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  1. #1
    Boris Mirkov's Avatar
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    Neopan 1600 from 1994.

    I am thinking of buying this but having in mind that it is a high sensitivity film with an end date of 1994. I am not sure if it is worth the trouble. Any thoughts on this? And if I do purchase it, what speed shoud I set it to? Maybe some 400?

  2. #2
    Trask's Avatar
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    I do buy and use expired film myself if the emulsion is something I want to try. My criteria is essentially anticipated benefit of using the film vs cost, bearing in mind that the investment could turn out to be worthless. So if you want to try Neopan 1600 and the price seems reasonable, go for it. I've got some original Agfa Superpan 200 (not the recent Superpan) from the mid-1980's that produced fine images; I rated it at ISO 100 and developed it as if it were APX100. 400 might work for your 1600, but obviously you'll have to test.

  3. #3

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    Like Trask, I enjoy experimenting with discontinued film, and it can be surprising how long film can last past its expiry date, unless it has been abused by very bad storage conditions. As said, worth a try if the cost is low and you are happy to experiment, with the knowledge that it could be a waste of time.

    400 ASA might be good as a starting point (I've used very expired Kodak Royal-X with a box speed of 1250 ASA at 250 ASA, with printable results).

  4. #4

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    In a nutshell: I wouldn't waste my money and/or time on it. High speed films are highly susceptible to ambient and cosmic radiation, the effects of which even deepfreezing cannot prevent. The material will be massively fogged by now.

  5. #5
    Colin Corneau's Avatar
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    What mnesmosyne said...there's no guarantees in life, but I guarantee that film will be fogged beyond even Lomo-style appreciation by now.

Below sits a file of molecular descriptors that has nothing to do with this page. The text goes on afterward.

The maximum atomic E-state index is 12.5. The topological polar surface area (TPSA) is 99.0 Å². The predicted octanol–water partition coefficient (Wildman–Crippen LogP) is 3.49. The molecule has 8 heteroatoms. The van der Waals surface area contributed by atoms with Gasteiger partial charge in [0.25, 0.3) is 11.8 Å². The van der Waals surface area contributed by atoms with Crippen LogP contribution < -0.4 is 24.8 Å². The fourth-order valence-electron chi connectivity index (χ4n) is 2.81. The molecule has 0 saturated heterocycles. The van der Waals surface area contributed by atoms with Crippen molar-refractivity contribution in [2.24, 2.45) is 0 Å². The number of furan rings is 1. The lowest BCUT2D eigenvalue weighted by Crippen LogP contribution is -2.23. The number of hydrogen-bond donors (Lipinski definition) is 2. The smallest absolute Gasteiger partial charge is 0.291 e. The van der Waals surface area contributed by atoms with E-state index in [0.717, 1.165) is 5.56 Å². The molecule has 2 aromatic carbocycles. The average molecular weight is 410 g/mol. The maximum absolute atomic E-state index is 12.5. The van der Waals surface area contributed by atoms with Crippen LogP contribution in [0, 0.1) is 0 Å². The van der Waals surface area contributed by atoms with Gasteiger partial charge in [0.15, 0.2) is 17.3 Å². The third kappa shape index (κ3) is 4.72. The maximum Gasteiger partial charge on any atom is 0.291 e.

"Never criticize someone until you've walked a mile in their shoes. That way, you're a mile away and you've got their shoes."

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  6. #6

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    Right. 1600 ISO film that is 11 years past the expiration date, and I assume no one knows how it has been stored. Bin it.

  7. #7
    Richard Sintchak (rich815)'s Avatar
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    Quote Originally Posted by mnemosyne View Post
    In a nutshell: I wouldn't waste my money and/or time on it. High speed films are highly susceptible to ambient and cosmic radiation, the effects of which even deepfreezing cannot prevent. The material will be massively fogged by now.
    Agree. I shoot lots of expired film. Tried expired high speed and will never again.
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  8. #8

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    Quote Originally Posted by momus View Post
    Right. 1600 ISO film that is 11 years past the expiration date, and I assume no one knows how it has been stored. Bin it.
    Actually 21 years.

    If it were "only" 11 years, I'd be a bit more confident to give it a try.

  9. #9

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    If Neopan 1600's real speed is about 650, as I have seen stated then this is only a half stop faster than 400 film and while even 400 21 year old film is a long way out of date, I wonder if a real 650 film as Neopan is alleged to be is so far past its use-by-date to render it useless?

    pentaxuser

  10. #10
    Trask's Avatar
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    OK, so it's high speed, but the OP is willing to live with a reduced ASA. Older films can work just fine -- here are two on Agfa SuperPan 200 expiration July 1984 as I mentioned above, shot in a Leica III with a Topcor LTM lens, developed in ID-11 just six months ago. I fully understand that recently manufactured film does not present some of the difficulties you may/may encounter with older film, but if the investment is minimal why not give it a try if it turns you one? I read some of the other comments here as being a bit dogmatic -- you shouldn't do it, as if doing so is in violation of some inviolable rule. Sometimes you've got to let your backbone slip, as long as you understand the financial or photographic risks you're running.

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